My Hoofing Jubilee

Iestyn Edwards
2 min readMay 31, 2022


An oh so proud, pre-plague moment. Hosting the Dance for Victory Ball at the Blackpool Tower Ballroom.

‘After sound check, you have a query out front,’ said stage management, pointing. ‘Her over there. She’s been too difficult even for the circus archivists.’

Her over there was a woman with a waved combover, in a sequined puffa jacket, nylon culottes and pink trainers. Wafting Lily of the Valley and carbolic.

‘You may have seen my quick step earlier to the Wurlitzer.’ She was giving me an undecided look, her tone no-crap librarian. ‘Every Wednesday I’ve danced here since before even my mother passed on. To the Wurlitzer only when practicable.’

Spiralling her right wrist at me, she said, ‘Now, I’ve got these three expected carrier bags. In this first one: Happy Shopper vodka. Not paying your bar prices. In two — shrimp that were Morecambe-bought, home-self-potted. In three — glad rags. So, I’ll thank you to tell me your band’s set list. Then I’ll decide if or not I’m staying.’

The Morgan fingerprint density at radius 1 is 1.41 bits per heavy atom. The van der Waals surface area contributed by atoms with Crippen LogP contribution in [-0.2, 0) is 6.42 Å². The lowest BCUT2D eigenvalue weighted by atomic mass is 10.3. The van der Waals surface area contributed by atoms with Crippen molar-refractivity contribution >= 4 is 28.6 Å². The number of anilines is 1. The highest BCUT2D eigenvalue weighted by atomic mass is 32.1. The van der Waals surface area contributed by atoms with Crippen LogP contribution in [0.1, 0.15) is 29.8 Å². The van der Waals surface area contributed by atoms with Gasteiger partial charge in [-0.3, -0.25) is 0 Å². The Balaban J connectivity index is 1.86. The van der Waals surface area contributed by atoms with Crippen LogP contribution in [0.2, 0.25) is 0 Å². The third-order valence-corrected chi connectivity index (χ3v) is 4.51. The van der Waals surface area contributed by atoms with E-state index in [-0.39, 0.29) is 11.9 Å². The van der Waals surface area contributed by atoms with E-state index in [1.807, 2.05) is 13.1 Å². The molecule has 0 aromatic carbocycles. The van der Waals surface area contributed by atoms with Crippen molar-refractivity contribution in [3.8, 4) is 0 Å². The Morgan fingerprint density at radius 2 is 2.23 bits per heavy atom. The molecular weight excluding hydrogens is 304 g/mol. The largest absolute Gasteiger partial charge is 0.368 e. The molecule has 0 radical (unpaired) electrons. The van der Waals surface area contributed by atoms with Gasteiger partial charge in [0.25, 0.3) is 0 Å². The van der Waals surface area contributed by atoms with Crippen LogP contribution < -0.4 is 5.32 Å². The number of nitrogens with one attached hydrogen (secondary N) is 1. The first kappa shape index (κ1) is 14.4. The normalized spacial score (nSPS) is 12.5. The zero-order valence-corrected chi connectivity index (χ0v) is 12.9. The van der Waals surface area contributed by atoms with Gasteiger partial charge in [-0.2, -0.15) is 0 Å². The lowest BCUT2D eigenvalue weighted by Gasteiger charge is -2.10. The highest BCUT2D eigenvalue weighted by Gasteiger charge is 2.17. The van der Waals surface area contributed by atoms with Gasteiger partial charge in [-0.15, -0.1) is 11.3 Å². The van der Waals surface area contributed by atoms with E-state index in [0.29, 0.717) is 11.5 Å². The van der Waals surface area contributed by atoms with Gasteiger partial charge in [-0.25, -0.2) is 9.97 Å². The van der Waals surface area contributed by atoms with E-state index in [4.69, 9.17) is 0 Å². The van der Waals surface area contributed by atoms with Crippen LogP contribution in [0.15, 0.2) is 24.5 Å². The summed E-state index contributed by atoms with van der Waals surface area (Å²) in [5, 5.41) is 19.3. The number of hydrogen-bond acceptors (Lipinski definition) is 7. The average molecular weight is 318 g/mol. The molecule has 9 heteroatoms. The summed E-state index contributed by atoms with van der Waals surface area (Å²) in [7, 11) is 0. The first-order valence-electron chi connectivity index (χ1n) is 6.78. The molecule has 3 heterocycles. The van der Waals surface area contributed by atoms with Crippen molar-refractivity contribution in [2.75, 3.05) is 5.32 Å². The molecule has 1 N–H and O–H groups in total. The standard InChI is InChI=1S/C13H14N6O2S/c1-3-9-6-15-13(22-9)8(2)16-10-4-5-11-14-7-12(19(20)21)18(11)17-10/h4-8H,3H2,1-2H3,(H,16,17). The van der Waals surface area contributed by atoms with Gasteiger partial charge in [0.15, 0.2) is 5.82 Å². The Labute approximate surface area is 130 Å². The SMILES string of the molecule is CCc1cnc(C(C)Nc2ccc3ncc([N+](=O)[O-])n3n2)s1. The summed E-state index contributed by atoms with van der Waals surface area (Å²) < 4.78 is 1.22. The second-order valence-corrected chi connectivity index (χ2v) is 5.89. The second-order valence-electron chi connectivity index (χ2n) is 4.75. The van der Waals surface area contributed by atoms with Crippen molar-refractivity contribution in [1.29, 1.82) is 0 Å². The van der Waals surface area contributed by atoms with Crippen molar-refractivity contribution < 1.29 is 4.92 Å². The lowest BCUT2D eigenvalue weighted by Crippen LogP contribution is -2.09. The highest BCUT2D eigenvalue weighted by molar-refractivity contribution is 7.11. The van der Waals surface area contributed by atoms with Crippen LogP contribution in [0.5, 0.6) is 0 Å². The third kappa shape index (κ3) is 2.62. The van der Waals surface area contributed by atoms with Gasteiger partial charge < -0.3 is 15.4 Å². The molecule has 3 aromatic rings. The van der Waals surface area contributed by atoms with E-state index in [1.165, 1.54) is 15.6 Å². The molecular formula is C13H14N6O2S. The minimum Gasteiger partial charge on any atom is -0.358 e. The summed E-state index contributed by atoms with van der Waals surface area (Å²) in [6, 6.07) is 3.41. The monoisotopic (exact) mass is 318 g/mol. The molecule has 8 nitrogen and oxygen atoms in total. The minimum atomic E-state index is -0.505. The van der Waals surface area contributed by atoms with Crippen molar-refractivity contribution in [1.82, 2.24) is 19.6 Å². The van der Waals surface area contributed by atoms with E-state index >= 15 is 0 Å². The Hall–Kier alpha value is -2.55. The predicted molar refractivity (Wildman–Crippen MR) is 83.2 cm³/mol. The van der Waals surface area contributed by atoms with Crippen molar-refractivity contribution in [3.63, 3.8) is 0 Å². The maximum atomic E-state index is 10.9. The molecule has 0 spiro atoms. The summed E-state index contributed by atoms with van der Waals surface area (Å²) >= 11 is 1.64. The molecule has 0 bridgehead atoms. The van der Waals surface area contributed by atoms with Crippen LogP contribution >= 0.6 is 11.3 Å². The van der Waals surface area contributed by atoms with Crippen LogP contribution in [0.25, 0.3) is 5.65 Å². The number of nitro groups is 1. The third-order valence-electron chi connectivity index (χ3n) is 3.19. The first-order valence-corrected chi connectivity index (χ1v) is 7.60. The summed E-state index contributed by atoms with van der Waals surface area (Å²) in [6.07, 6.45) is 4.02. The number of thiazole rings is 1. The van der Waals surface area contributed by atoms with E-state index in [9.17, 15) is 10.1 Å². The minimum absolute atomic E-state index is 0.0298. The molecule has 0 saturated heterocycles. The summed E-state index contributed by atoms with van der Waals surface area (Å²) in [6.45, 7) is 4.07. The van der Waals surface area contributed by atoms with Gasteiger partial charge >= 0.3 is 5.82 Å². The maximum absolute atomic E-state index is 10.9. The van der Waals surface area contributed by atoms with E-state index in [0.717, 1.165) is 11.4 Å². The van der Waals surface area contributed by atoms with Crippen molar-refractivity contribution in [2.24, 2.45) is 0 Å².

I told her.

She nodded. ‘Thank you.’ She high-stepped to the edge of the dance floor and pushed and pulled puffa and culottes as you would a towel to change on the beach, to emerge in dove grey tulle, silver court shoes and diamante head band. She sat, shoulders back, weight on her toes. In her now softened, child-wide, bright eyes I saw reflected all of Blackpool for all of her.

During my opening number, I waltzed past her. Grinning, she toasted me with the cup from a vacuum flask.

Kinship between two old hoofers that didn’t scrub up too shabbily.



Iestyn Edwards

Author of war memoir My Tutu Went AWOL, Vaudeville turn.